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National Symphony Orchestra of Ukraine (Susan Elkin reviews)

National Symphony Orchestra of Ukraine

Conductor: Volodymyr Sirenko

Pianist: Antonii Baryshevskyi

Fairfield Halls, Croydon

18 Ocotber 2023

This orchestra must be supported on its UK tour, I reasoned. So I gave up my regular Wednesday night (musical) commitment and took myself to Croydon. Clearly, many people agreed with me. There were audience members dressed in blue and yellow and, delightfully, lots of children – all silently rapt.

The NSOU’s style is distinctive. They were led formally on to the stage by their leader, Maksym Grinchenko, as the lights dimmed. Second violins sat to the right of the conductor with cellos next to the firsts and the harp at the heart of the orchestra.

This was my first visit to the concert hall at Fairfield Halls (although I’ve been to the Ashcroft Theatre several times) since its  long closure and expensive refurb before the pandemic and I have to say that it is now acoustically superb. I should think Volodymyr Sirenko was pleased with the balance he and his band were able to achieve at this rather splendid concert in an outwardly unpromising venue on a wet October night.

First we got Richard Strauss’s tone poem Don Juan – a big sound and lots of passion with some especially pleasing work from trumpets. Sirenko coaxes effects from his players with his hands and doesn’t use a baton.

I think the fourth is my favourite of all Beethoven’s five piano concerti (although I am inclined to say that of which ever one I happen to be listening to). I love that beautiful piano solo entry which still feels unexpected even when you’ve heard it hundreds of times before. Soloist Antonii Baryshevskyi, who looks like a young Dante Gabriel Rossetti, found aching poignancy, especially in the big runs in the first movement. I was intrigued by the cadenza which was very different from the ones I’m used to. It wasn’t remotely Beethovenian but felt full of anguish until we reached the final trill which triggers the re-entry of the orchestra. I think it was probably a heartfelt political statement and wondered if Baryshevskyi wrote himself in the traditional way. Thereafter came a delicate slow movement, with exceptionally sensitive rapport between the conductor and soloist at every entry and a crisp transition into the Rondo. And I tried not to smile too much at Baryshevskyi’s black jeans, trainers and coloured socks while evey other player was conventionally, formally turned out in black with bow ties for men. His playing more than made up for any sartorial oddity.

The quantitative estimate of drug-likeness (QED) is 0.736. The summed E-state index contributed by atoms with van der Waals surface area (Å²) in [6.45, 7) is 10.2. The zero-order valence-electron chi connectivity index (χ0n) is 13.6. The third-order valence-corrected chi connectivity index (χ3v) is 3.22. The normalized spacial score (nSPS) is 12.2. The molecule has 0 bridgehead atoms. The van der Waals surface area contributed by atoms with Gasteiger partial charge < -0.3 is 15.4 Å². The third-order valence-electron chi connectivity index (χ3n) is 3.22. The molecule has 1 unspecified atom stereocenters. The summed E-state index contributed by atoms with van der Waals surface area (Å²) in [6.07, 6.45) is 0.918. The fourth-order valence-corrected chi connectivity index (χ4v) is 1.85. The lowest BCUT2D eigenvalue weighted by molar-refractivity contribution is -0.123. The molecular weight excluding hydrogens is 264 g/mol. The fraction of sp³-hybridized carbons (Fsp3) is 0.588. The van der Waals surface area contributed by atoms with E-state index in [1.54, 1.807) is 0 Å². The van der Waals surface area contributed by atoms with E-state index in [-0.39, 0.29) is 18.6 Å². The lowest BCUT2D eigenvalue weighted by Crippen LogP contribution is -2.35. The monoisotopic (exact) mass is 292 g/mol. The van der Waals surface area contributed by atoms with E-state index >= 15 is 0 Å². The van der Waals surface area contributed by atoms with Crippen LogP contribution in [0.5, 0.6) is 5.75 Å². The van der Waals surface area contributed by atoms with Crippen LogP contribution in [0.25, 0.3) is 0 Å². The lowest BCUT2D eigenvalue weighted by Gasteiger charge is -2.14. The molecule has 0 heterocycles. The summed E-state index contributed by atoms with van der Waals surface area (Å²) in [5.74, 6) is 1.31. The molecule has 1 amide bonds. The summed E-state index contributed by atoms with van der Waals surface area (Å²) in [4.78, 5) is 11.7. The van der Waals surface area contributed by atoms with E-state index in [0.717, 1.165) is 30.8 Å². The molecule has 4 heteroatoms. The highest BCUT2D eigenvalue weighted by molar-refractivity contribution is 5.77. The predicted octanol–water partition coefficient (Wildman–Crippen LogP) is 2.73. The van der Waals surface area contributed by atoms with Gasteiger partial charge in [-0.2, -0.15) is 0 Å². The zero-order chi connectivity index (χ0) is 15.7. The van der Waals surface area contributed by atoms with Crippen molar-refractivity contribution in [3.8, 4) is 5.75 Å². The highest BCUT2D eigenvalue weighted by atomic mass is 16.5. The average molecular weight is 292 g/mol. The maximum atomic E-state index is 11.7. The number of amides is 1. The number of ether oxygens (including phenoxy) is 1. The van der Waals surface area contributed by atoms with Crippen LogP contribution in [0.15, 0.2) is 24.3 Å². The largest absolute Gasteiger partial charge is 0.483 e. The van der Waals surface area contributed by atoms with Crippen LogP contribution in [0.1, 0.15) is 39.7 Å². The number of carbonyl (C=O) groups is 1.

The real discovery of the evening, though, came after the interval: the second symphony of Boris Lyatoshynsky, a Ukrainian composer who died in 1968 having, like Shostokovitch, lived and worked for many years under a regime which expected music to be “patriotic” rather than “decadently” experimental. All new music was required to conform to the doctrine of “socialist realism”.

Lyatoshynsky’s work was completely new to me. Dating from 1936 and revised in 1940, the second symphony is a compelling, three movement work of bleak tonality with a lot of angst lurking amongst the rich orchestral colours. Inevitably, it was not approved of and heard very little until the 1960s. The NSOU clearly now plays it as commitedly and knowledgably as the Vienna Philharmonic plays Strauss or the Czech Philharmonic plays Dvorak. It’s in the blood.

I particularly liked the cello solo in the first movement, the soulful brass canon in the third and the grandiloquent, heavy denouement with tubular bells. The NSOU’s double bass section is especially good. Positioned behind the cellos and first violins, they played every note – bowed or pizzicato – with panache and, unusually, it contributed a very vivid part of the texture.  I sympathised with Sirenko at the end of the first movement, though – he evidently wanted no applause to break the mood and he was right.

It made sense, although it became a longer-than-average concert, to finish with Finlandia. Yes, it gave the audience something rousing and familiar to go home humming but more importantly it was written as a nationalistic statement in support of the independence movement in Finland. The Fins were resisting the Russians so it’s a good fit for NSOU now. And played with percussion and brass sections as strong as this orchestra has, it sounded incisively powerful.




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Susan Elkin Susan Elkin is an education journalist, author and former secondary teacher of English. She was Education and Training Editor at The Stage from 2005 - 2016
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